The Supremes (1961)

Motown’s first and most successful all-female group, The Supremes delivered soulful pop chart-toppers that remain classics to this day, including “Baby Love,” “Stop! In the Name of Love,” “You Can’t Hurry Love” and more. Original trio Diana Ross, Florence Ballard (who was later replaced by Cindy Birdsong) and Mary Wilson formed in the early ‘60s in Detroit, and were signed to Motown Records in 1961. After a slow start, The Supremes skyrocketed to fame with 12 No. 1 hits from 1964 to 1969. Unlike The Shirelles, their success continued despite the British Invasion of the mid-60s.

By the onset of the ‘70s, Ross left the group to embark on what would become a legendary solo career with hits including “Endless Love,” “I’m Coming Out” and ‘Ain’t No Mountain High Enough.” But that didn’t mean the end of the hitmaking trio — they would replace her with Jean Terrell and land two songs (“Up the Ladder to the Roof” and “Stoned Love”) on the charts. The group would go through another transition of members before disbanding in 1977. The original trio was inducted in the Rock & Roll Hall of Fame in 1988. The Supremes inspired the early ‘80s Tony-winning Broadway musical “Dreamgirls,” and the 2006 film adaptation of the same name starring Beyoncé and Jennifer Hudson. Both Wilson and Ross are still performing as solo artists.

Martha and the Vandellas (1961)

One of Motown Record’s original artists and most successful touring acts, Martha Reeves and various backup singers (which at times included Rosalind Ashford-Holmes, Annette Sterling-Helton, Lois Reeves and Betty Kelly) rose to stardom in the ‘60s. The group’s first big hit was “Come and Get These Memories” (1963), followed by “Heat Wave,” which soared to No. 4 on the charts. The following year, the group’s biggest hit “Dancing in the Street,” peaked at No. 2.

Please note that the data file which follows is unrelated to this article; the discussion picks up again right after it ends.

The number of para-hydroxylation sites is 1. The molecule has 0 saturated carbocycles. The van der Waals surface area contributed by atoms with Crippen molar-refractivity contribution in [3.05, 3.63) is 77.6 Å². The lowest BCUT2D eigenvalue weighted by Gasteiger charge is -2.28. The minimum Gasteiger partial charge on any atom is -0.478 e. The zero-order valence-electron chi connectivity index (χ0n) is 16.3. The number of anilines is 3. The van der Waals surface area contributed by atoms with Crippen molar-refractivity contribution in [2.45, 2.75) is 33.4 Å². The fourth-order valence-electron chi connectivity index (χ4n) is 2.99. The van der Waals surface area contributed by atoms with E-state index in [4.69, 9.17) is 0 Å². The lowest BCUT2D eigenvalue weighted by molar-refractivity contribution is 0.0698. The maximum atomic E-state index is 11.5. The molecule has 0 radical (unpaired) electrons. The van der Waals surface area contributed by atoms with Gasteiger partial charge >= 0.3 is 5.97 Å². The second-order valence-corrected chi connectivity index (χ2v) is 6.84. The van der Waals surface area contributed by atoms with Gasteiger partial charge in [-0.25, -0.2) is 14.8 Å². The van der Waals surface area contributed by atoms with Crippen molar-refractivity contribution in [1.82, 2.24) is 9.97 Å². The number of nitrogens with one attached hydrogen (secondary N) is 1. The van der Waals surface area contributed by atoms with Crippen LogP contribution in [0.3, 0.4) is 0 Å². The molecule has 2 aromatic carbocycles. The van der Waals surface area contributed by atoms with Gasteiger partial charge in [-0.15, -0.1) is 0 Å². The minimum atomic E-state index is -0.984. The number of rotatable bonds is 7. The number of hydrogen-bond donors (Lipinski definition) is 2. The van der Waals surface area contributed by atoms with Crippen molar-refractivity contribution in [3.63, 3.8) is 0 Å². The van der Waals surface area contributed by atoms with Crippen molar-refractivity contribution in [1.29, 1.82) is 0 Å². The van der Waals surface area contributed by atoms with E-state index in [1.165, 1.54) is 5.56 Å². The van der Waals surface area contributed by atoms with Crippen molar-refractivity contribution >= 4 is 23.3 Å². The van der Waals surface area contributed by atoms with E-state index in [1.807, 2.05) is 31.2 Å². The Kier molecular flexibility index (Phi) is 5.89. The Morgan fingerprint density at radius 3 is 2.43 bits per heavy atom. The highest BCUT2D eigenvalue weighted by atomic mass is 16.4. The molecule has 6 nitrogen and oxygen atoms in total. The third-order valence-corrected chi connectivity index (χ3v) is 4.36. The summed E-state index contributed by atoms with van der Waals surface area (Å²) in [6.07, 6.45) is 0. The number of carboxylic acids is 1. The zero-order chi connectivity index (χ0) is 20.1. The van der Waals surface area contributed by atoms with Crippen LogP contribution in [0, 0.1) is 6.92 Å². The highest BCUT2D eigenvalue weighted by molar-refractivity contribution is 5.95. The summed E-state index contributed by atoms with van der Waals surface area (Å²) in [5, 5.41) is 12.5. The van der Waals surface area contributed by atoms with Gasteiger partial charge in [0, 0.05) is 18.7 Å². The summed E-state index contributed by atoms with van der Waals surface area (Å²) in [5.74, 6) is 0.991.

Martha and the Vandellas amassed six Top 10 hits before splitting up in 1971. Reeves embarked on a brief solo career, but by the late ‘70s the group would reunite. The Rock & Roll Hall of Fame inducted Martha and the Vandellas in 1995, deeming them “The Supremes’ tougher, more grounded counterpart.” They have tour dates scheduled through June 2019.

The Pointer Sisters (1970)

The Pointer Sisters, comprised of sisters Bonnie, June, Anita and Ruth Pointer, brought a sound that spanned R&B, dance and pop, with hits including “Jump (for My Love)” and “I'm So Excited.” The sisters had a total of 26 songs on the Billboard charts, with “Slow Hand” (1981) and “Fire” (1979) both reaching No. 2. In 1975, they won a Grammy Award (their first of three) for their country crossover song “Fairytale” — still the only country Grammy won by black women. The previous year, The Pointer Sisters had also made history as the first African-American group to perform at the Grand Ole Opry.

The Runaways (1975)

Fronted by Long Beach’s Joan Jett, The Runaways were one of the first female groups to burst onto the hard rock scene. Formed in 1975 when Jett, Lita Ford, Cherie Currie, Jackie Fox and Sandy West were teenagers, the group demonstrated that women too, belonged in the punk rock world. They released four albums between 1976 and their split in 1979, and saw particular success in Japan, where their arrival for a sold-out tour in 1977 prompted a hysteria similar to the Beatlemania of the ‘60s. Singles “Cherry Bomb,” “Runaways” and “Queens of Noise” didn’t rise to the top of the charts, but The Runaways paved the way for forthcoming all-female groups including The Go-Go’s.